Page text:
Benjamin O. Davis Photographic Print from Glass Negative (1901)
Long before Benjamin Davis made history as the first African-American U.S. Army General, he had this portrait taken at Fort Leavenworth while there for his officer's examination.
Davis had served as a Lieutenant in the 8th U.S. Volunteer Infantry during the Spanish-American War. After this temporary commission expired, he re-enlisted as a private in the 9th Cavalry. Just before this portrait was produced, Davis received news that he had passed the officer's exam—the first African-American ever to do so in the Regular Army.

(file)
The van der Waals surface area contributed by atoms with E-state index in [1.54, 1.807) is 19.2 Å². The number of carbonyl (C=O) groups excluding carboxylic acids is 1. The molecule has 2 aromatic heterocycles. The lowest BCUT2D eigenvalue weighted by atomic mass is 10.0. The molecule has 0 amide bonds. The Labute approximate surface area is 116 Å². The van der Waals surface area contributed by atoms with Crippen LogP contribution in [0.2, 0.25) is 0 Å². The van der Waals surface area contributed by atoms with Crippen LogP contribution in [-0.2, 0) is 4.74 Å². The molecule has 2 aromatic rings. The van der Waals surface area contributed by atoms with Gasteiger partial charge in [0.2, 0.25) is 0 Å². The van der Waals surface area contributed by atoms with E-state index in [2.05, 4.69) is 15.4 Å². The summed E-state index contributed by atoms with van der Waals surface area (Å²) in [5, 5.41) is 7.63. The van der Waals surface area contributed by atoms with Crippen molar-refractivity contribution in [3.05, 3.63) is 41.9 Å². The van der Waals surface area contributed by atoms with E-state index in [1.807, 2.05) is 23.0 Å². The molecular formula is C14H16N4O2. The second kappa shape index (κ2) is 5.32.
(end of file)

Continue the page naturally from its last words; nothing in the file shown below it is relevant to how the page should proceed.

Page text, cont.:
Pictured here as a sergeant major in his earliest known uniformed photograph, Davis served as a 2nd Lieutenant in both the 9th and 10th U.S. Cavalries from 1901-1902, seeing combat action on the islands of Samar and Panay during the Philippine-American War. After receiving numerous citations for his service in the First and Second World Wars—and remembered best for his influence on integration within the Army while serving in the European Theater of WWII—Davis retired as a Brigadier General in 1948.